When I stepped into the media room at The Ritz-Carlton, Grand Cayman — hoping to grab a quick few moments with Anthony Bourdain, I was greeted by a host of other writers. Each had the same thing in mind. I wasn’t surprised but I couldn’t fight back the slight rise in my anxiety; I didn’t want to be bumped from the schedule. Time was of the essence and the interview slots were highly coveted to speak to the chef and host of CNN’s popular “Parts Unknown.” I had been seeing Bourdain, kicked back around the resort and shooting the breeze over drinks near the pool; I knew this was both work and downtime for him. I could tell, which he affirmed later, it was more of the latter. For him, the Cayman Cookout was time with friends. I made up my mind, after catching my first glimpse of him days earlier that even if I only had five minutes to talk with the veteran of numerous professional kitchens, that it would be more than enough.
AT: What drew you to the Cayman Cookout?
Anthony Bourdain: Eric is a very close friend and Jose is a very close friend, and it was a friends thing at first. And it’s become a tradition that’s really important to me.
AT: Did your mother’s career in the journalism field influence your writing?
Bourdain: Well, I don’t know. She was an editor not a writer, although she has written … She helped create an environment where words were important. I grew up surrounded by books and movies and music, and I think I owe that to both parents. That was really helpful to me and inspiring to me. Words were important.
AT: You said that you tried your first oyster on a fisherman’s boat as a child and that was one of the things that enlivened your love for food. What were some of the other fantastic things you ate as a child that drew into the culinary world?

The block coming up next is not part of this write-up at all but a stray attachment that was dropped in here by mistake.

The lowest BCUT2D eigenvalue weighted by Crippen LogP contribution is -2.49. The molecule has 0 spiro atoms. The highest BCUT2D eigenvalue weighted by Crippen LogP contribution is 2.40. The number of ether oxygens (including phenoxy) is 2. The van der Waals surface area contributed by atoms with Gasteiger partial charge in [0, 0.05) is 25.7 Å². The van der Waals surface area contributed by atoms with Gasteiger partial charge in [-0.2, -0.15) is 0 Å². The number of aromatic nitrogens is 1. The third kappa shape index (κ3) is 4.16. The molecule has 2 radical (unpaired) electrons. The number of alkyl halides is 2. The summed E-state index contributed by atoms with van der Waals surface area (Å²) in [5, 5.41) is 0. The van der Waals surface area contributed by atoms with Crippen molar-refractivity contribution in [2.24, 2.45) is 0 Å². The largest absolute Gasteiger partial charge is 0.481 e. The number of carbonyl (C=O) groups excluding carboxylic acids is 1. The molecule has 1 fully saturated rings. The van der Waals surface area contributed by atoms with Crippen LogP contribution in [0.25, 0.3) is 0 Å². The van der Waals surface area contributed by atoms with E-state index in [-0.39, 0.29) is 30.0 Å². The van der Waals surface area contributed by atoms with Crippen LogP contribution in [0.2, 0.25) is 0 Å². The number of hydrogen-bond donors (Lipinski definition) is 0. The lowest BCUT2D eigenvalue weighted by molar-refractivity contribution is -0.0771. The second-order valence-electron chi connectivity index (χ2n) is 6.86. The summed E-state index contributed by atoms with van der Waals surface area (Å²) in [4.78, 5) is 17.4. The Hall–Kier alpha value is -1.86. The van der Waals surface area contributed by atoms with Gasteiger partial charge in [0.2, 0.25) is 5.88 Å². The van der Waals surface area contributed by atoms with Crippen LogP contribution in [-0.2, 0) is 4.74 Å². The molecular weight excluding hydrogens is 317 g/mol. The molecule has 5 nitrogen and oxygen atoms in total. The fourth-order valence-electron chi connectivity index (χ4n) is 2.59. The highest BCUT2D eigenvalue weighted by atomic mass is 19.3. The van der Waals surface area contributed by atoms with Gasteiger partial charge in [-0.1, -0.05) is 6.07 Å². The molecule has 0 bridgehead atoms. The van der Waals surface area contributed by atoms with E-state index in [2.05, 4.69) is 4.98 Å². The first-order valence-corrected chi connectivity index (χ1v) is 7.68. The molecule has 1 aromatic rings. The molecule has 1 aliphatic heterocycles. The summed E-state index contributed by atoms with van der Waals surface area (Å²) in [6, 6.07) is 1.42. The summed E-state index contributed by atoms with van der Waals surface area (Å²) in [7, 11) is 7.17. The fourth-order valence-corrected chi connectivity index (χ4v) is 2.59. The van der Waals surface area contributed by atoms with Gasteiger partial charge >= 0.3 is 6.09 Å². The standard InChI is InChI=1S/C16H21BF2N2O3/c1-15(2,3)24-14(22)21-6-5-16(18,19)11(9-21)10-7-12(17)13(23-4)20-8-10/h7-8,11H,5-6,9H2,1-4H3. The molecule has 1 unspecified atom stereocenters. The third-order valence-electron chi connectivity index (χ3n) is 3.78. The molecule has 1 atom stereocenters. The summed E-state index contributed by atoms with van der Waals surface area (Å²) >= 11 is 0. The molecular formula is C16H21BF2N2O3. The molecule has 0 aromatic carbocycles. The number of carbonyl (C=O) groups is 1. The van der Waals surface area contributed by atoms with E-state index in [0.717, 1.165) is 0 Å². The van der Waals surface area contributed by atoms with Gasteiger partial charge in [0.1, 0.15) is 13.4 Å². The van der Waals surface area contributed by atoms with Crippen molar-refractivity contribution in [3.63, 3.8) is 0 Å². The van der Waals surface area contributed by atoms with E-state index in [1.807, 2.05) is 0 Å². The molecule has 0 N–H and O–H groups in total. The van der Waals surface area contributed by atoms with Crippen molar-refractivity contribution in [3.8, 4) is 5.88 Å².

Bourdain: Honestly, it wasn’t food that drew me into the culinary world. What drew me into the culinary world was that it was a culture that would have me. I was an angry kid … I fell in love with the subculture first, I think. I fell in love with the blue collar work where you knew how well you were doing on a day-to-day basis. You know … I like food and I guess going to France as a kid for a couple of summers was very influential; just eating a simple fish stew and things like that. And maybe seeing how much parents enjoyed it.
AT: If you ate the same meal every day, what would it be?
Bourdain: I could probably eat sushi every day.
AT: What would a cooking school with you at the helm focus on?
Bourdain: I don’t know that I should teach. I think a lot about the effect that “Kitchen Confidential” had in romaniticizing a culture that looking back was pretty toxic. I’m an old dude. I’m a product of that culture. I take an unattractive pride in having survived it. I don’t know that that would be useful … I don’t think that I could avoid communicating that to young people. I endured a lot of abusive behavior and I’m not going to compare it to surviving in the Marine Corps but when you survive a brutal system … I took pride in that and I don’t know that I should. So, I don’t know that I would or should. I’d love to teach creative writing some day. But, as a role model or teacher of preparing people to go into the restaurant industry, I’m afraid that I would over-sentimentalize or be nostalgic about a time that was not so wonderful.
– Katrice L. Mines